PULLMAN, Wash. – Details surrounding the death of Washington State University student Kenny Hummel last weekend have sparked new efforts to help curb high-risk drinking on campus.
The 18-year-old freshman was found unconscious in a Stephenson Residence Hall room on Saturday morning and was pronounced dead at Pullman Regional Hospital a short time later. According to a report released by Whitman County Coroner Peter J. Martin this (Wednesday) morning, Hummel’s blood alcohol level exceeded .40. A person is considered legally intoxicated with a blood alcohol level of .08.
“The information in the coroner’s report is sad and disturbing,” said WSU President Elson S. Floyd. “It also is a dramatic incentive for us to re-double our already extensive efforts in student education about alcohol use and abuse. To that end, we have formed a special task force to focus new strategies and tactics on addressing a variety of student alcohol issues.
“Our work will dovetail with and complement the brave efforts of Kenny’s family to ensure his death becomes a springboard for education about the dangers of high-risk drinking,” Floyd added. “We continue to hold them in our thoughts as they share their private story publicly in order to help others.”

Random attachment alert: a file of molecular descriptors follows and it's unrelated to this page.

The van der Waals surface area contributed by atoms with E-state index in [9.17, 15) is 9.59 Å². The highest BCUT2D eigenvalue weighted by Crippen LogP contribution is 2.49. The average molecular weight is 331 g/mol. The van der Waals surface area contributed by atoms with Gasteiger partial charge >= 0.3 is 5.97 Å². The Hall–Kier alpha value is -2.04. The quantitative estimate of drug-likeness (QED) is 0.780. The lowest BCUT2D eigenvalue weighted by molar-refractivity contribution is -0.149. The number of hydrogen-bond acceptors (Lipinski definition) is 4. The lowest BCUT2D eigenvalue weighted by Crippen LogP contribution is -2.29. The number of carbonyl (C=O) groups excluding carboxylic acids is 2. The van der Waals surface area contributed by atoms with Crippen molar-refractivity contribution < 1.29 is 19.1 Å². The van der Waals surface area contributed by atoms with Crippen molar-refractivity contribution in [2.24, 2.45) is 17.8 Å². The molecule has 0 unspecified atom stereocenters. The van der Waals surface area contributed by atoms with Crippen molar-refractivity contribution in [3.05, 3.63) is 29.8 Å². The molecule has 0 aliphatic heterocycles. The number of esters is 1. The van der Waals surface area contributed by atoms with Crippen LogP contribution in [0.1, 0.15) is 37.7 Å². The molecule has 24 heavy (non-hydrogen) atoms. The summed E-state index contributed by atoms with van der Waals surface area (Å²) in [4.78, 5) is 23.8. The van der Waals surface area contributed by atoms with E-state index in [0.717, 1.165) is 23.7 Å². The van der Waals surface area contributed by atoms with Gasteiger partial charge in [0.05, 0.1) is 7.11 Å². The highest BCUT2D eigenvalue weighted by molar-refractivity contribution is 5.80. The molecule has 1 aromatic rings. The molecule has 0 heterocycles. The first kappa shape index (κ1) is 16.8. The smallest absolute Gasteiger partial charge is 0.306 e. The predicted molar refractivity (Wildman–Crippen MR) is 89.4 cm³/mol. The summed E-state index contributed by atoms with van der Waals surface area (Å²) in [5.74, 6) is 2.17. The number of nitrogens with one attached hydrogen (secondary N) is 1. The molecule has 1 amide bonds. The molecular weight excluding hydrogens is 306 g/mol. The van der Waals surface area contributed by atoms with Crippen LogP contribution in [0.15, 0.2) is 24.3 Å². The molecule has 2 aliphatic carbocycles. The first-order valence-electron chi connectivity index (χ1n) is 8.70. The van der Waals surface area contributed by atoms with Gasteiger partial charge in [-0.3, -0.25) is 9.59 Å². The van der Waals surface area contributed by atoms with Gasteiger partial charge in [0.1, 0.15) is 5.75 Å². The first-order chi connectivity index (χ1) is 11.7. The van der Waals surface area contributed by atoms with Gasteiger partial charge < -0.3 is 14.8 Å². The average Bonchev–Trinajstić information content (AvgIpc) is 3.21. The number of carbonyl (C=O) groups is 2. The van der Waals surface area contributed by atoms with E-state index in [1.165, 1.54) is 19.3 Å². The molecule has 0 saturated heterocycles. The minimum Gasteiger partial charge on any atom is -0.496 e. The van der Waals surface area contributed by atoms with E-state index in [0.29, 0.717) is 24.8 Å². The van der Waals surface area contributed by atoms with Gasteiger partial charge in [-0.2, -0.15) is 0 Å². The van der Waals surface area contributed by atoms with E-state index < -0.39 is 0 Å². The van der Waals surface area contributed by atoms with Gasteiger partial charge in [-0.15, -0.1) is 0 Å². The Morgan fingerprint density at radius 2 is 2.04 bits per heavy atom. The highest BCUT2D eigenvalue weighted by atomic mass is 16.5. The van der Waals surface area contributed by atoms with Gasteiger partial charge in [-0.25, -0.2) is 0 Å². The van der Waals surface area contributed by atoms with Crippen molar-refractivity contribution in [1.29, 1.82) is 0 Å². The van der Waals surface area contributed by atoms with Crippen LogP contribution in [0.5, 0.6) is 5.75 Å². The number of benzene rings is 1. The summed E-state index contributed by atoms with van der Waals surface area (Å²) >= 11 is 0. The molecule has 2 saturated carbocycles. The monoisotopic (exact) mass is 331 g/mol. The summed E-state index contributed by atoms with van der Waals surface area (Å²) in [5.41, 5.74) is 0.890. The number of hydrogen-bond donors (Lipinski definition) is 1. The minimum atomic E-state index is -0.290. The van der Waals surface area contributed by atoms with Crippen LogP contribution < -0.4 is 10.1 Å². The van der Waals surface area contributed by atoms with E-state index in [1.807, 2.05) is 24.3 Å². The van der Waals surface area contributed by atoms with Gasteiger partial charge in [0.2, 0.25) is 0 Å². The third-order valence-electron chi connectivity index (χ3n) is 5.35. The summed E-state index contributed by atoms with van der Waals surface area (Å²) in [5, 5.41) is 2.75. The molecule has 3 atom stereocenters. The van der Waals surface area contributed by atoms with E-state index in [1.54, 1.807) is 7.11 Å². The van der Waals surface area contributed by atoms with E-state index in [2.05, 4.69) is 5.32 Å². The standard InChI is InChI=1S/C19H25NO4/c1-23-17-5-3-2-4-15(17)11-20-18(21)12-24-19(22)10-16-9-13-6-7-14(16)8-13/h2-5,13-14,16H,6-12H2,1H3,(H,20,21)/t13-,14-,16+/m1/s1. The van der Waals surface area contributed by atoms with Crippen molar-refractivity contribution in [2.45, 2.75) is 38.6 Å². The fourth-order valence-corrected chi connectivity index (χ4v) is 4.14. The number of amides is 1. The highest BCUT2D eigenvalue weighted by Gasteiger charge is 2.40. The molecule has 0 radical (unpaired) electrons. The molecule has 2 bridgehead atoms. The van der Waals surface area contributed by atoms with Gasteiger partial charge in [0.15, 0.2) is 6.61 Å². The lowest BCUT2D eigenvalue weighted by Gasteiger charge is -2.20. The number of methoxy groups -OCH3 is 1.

The Hummel family has said they believe the combination of energy drinks and alcohol may have led to their son’s death. They are urging parents to counsel their children about the dangers of that combination.
Floyd has charged the task force to focus on a variety of areas of concern, including:
Educational programs surrounding the responsible use of alcohol on campus
Development and implementation of prevention programs
Early intervention approaches
Care and treatment of over consumption of alcohol
Peer and mentor programs and
Health and treatment coordination between WSU and Pullman Regional Hospital
Vice President for Student Affairs John Fraire and Dr. Bruce Wright, executive director of WSU Health and Wellness Services, are in the process of recommending faculty, staff and students to serve on the task force and to chair the group.
Like many college campuses in the U.S., WSU has experienced an increase in cases of students with “life-threatening” blood alcohol levels.
“We take these issues very seriously,” said Melynda Huskey, WSU dean of students. “Since the beginning of this school year, we have had a number of discussions surrounding how we can better identify and help high-risk students.”
According to the National Institute on Alcohol Abuse and Alcoholism, nearly 2,000 college students die from alcohol-related causes each year.